RNA silencing pathways operate in all eukaryotic kingdoms and have been implicated in a range of processes including translational silencing, post-transcriptional RNA degradation, transcriptional gene silencing due to heterochromatin formation or DNA methylation and meiotic elimination or silencing of unpaired DNA. RNA silencing has also been shown to serve as an antiviral defense mechanism in plants, invertebrates, and fungi and to modulate animal virus infections. The antiviral function of RNA silencing not only protects an organism against virus infection, but the generation of virus-derived small RNA products (vsRNAs) and the expression of counter-acting virus-encoded suppressors of RNA silencing can also significantly influence host gene expression and phenotype by impinging on the larger RNA silencing pathway. Although considerable progress has been made in elucidating the core features of the RNA silencing antiviral defense response, and essential components, both host- and virus-encoded, involved in this interaction have been identified, many important details remain unresolved.
The Specific Aims of this proposal are designed to address outstanding questions related to a) the origins and properties of vsRNAs, b) the potential for these small RNAs to alter host gene expression in persistent virus infections, and c) molecular mechanisms involved in virus-mediated induction and suppression of RNA silencing pathways. The Research Design takes advantage of a powerful experimental system consisting of a tractable eukaryotic organism, the chestnut blight fungus Cryphonectria parasitica, with a simplified antiviral pathway (involving a single Dicer and single Argonaute) that is the natural host of a constellation of well-characterized viruses with different replication strategies and properties representing five different virus taxonomic families. The results derived from completion of the proposed research will have broad relevance to ongoing efforts to understand the complex interactions between viruses and cellular RNA silencing pathways and the impact that these interactions have on the host. The influence of fungal RNA silencing antiviral pathways clearly needs to be considered in any current and future use of mycoviruses for experimental or therapeutic manipulation of the fungal host, e.g., biological control of fungal virulence or mycotoxin production. Finally, preliminary data already indicates that the evolutionary position of fungi relative to animals and plants will provide insights into novel mechanisms for the induction and suppression of RNA silencing pathways yet to be revealed in the other organisms.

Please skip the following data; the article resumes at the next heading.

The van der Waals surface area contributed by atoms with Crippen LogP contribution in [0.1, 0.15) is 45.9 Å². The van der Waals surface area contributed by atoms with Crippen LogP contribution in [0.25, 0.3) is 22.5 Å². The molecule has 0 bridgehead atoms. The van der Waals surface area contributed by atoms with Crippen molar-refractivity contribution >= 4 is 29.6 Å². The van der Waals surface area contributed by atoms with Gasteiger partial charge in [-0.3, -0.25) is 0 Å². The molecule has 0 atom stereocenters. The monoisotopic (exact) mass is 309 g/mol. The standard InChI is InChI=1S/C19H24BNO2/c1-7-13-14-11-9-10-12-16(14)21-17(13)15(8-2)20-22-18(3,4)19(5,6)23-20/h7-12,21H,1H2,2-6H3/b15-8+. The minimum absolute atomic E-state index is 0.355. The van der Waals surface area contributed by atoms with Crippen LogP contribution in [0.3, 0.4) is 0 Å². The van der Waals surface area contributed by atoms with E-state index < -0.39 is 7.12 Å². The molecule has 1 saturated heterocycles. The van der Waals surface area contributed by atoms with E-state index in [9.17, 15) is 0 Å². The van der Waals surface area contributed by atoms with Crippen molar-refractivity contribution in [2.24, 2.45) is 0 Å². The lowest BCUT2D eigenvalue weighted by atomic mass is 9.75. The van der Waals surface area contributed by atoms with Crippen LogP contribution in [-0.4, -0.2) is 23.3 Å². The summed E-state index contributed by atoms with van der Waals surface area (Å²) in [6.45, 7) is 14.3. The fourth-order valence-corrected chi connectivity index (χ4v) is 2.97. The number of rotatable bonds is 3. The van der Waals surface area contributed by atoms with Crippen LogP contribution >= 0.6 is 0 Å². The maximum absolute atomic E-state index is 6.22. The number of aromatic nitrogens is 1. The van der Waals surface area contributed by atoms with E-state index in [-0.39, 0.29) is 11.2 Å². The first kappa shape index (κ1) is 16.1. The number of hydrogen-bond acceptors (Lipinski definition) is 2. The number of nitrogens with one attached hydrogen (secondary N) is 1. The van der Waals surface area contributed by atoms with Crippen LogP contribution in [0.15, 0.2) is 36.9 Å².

Public Health Relevance

The interactions between mycovirus infections and highly conserved antiviral RNA silencing defense pathways have the potential to influence gene expression, virulence and evolution of both medically relevant and agriculturally important fungal species. The proposed research takes advantage of a highly tractable experimental system to address unresolved questions with general relevance to eukaryotic virus/host interactions concerning the biogenesis of virus-derived small RNAs as a result of RNA silencing-based antiviral defense, the potential for these small RNAs to alter host gene expression in persistent virus infections, and molecular mechanisms involved in virus-mediated induction and suppression of RNA silencing.

National Institute of Health (NIH)
National Institute of Allergy and Infectious Diseases (NIAID)
Research Project (R01)
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Virology - A Study Section (VIRA)
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Park, Eun-Chung
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University of MD Biotechnology Institute
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United States
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